As a child, and with all your innocence, not even in a wildest of dreams, your thoughts cross a path of losing someone not only close but also dear to you. You take it for granted that they will always be there. You carelessly go on as forever truly only applies to you. Alternatively, even when the thought may pop in, you simply brush it off into an indefinite future.
You hear and see others losing their loved ones and you convince yourself that you understand and feel their pain. You hear people say it is just like that” and you feel they are being heartless. You think they should be nicer and wiser to know what to say.
As much as you feel you understand them and feel their pain though, you somewhat also feel helpless. You feel helpless as you are not sure exactly what to say or you may have an idea but how to say it is beyond your imagination. So, you look for hints from the grieving. You listen to what they say and try to gather your comments around it. But still, it feels as if you have been presented with a brain surgery assignment.
Then it hits you, for a moment, you try to digest and fathom the fact of what you just heard. A five second moment of silence feels like it has been an hour of disbelief. You feel like it has sunk in and it’s ok, but you may have just concluded too early. Because every time you would receive, a call is like an emotional restart.
Enough of the drama, the truth is that, as the scripture says, no one knows the day nor the hour.
Every loss of a loved one should be a reminder. A reminder to appreciate and cherish every single moment of life spent with or without. It should also be a reminder that every moment spent in anger or resentment could become a moment lost. Not that negative emotions should not be expressed but that they should be expressed in such a manner that does not crowd and override the beautiful memories we should also share for the time we have together.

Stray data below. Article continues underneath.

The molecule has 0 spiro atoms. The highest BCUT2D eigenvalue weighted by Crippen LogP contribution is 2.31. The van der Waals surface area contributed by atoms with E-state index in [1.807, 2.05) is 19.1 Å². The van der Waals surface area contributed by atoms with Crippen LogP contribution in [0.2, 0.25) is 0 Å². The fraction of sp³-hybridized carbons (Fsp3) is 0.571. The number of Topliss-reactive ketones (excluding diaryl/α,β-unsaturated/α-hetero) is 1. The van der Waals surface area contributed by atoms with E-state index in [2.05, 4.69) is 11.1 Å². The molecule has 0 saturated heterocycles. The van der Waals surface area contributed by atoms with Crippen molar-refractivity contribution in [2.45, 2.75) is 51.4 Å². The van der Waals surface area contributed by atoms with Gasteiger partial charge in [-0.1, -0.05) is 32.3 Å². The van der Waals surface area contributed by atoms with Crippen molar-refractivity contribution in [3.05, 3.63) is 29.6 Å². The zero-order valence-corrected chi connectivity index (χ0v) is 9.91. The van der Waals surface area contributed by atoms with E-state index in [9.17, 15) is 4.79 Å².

Eventually, nature works in its own terms. A man could try to experiment and manipulate even weather events. But one thing a man cannot go against is the will of nature. Yet, a man has opportunities at every turn to learn to bow to nature’s will though often caught up in creating a personal legacy at the expense of his people.
One man has taught me a lesson I shall never forget, a lesson of sacrifice and selflessness. In my deep introspection, I do not even think that he was intentional, but it must have been his nature.
You see, in the world of specialization, we are often advised to choose one thing and dedicate our whole life to it, but this man has proven otherwise. To me, and hopefully, to many, he is an example of what it means to be a gift to the world.
By this time, you may be wondering who I am talking about. I am talking about my father – a father, a warrior. A man with a cool, calm, and collected demeanour – something I will forever envy about him. I cannot deny that I am mourning, for that is nature’s way of letting go in these three dimensions. I celebrate a life lived to the fullest. Celebrating a legacy of not only him but of every father that has lived to highest standards.
By Karlos The Great
OSHIMWENYO is published every Friday in the New Era newspaper with contributions from Karlos Naimwhaka